The last theory I would like to discuss is Rule Utilitarianism. “Rule Utilitarianism determines behavior on the basis of principles, or rules, designed to promote the greatest utility, rather than on an examination of each particular situation.” (Ferrel & Fraedrich, 1997, p. 56) As a Rule Utilitarian, Sandy must follow the rules, which means she could not change the figures on the quality-control reports.
Even though it may be considered common practice at Sandy’s firm, it is still considered unethical behavior. Sandy cannot modify the quality control statistics even if it means she will lose her job, and she cannot overlook the workers disposing of toxic waste improperly. Even if this means that she will be one of many, losing their jobs. As a Rule Utilitarian Sandy cannot forget about OSHA or the EPA. She will tell John that she cannot change the information on company documents because it is unethical. Sandy will do what is morally right, even if it means she will lose her job and her health insurance along with many other employees.
Looking at these various outcomes from just one dilemma shows how differently a situation can turn out because of someone’s ethical and moral philosophies. We all must make ethical decisions, and some decisions are much harder to decide than others because of what is at stake. By looking at these different philosophies, I was not trying to judge or decide what is morally right or morally wrong, instead, I was just trying to bring to light how a decision can have an effect on everyone around them.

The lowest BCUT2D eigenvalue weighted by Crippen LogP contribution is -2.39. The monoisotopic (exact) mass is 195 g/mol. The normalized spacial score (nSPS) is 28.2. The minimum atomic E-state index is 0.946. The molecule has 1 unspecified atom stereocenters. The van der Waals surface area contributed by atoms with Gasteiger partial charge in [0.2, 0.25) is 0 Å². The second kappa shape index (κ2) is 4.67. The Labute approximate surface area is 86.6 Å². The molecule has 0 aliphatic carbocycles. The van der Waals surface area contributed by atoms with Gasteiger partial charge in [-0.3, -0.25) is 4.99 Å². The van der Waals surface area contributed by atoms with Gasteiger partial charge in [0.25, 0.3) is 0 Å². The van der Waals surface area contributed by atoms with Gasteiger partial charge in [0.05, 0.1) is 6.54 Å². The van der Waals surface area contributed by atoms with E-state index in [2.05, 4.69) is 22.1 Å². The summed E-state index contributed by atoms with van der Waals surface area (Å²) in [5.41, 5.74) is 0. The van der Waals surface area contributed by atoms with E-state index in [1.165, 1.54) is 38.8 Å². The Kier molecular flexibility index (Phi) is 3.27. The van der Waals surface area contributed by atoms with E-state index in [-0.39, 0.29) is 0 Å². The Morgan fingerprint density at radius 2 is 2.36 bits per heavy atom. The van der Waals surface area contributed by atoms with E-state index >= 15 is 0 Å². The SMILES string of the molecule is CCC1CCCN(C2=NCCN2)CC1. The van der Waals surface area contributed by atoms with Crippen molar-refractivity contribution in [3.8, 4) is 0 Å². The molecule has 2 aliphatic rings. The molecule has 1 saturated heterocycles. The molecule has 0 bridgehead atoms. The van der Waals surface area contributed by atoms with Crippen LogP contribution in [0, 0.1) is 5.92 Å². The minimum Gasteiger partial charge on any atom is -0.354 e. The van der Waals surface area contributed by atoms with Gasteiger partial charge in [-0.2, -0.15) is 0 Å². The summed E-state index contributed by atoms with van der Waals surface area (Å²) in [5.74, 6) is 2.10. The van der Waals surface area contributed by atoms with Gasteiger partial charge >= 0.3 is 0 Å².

In this paper, I will address the ethical dilemmas one faces when dealing with life and death. I will likewise clarify my perspectives and apply metaethical speculations to a genuine circumstance to close on the theme. My own moral hypothesis incorporates a half and half of Revelation Christian Ethics, Divine Nature Theory, and Virtue Ethics.
I will initially portray my own moral hypothesis and the application procedure. At that point, I will apply the hypotheses to the genuine situation of the current inquiry. I understand that not every person will have similar emotions or viewpoints and may arrive at an alternate conclusion on the subject. It is alright to have contrasts in suppositions.
Revelation Christian Ethics
Revelational Christian Ethics applies to my own hypothesis since I trust that what is in the Bible ought to basically be list metaethics that Christians should live by, despite the fact that it isn’t that basic. Numerous people trust that the Bible is an effortlessly translated rundown of principles, yet that isn’t the situation. “The Bible isn’t some center school bit of writing: it is an accumulation of works that were made over a long span of time by individuals with an assortment of foundations who were imparting some quite propelled religious and philosophical thoughts.”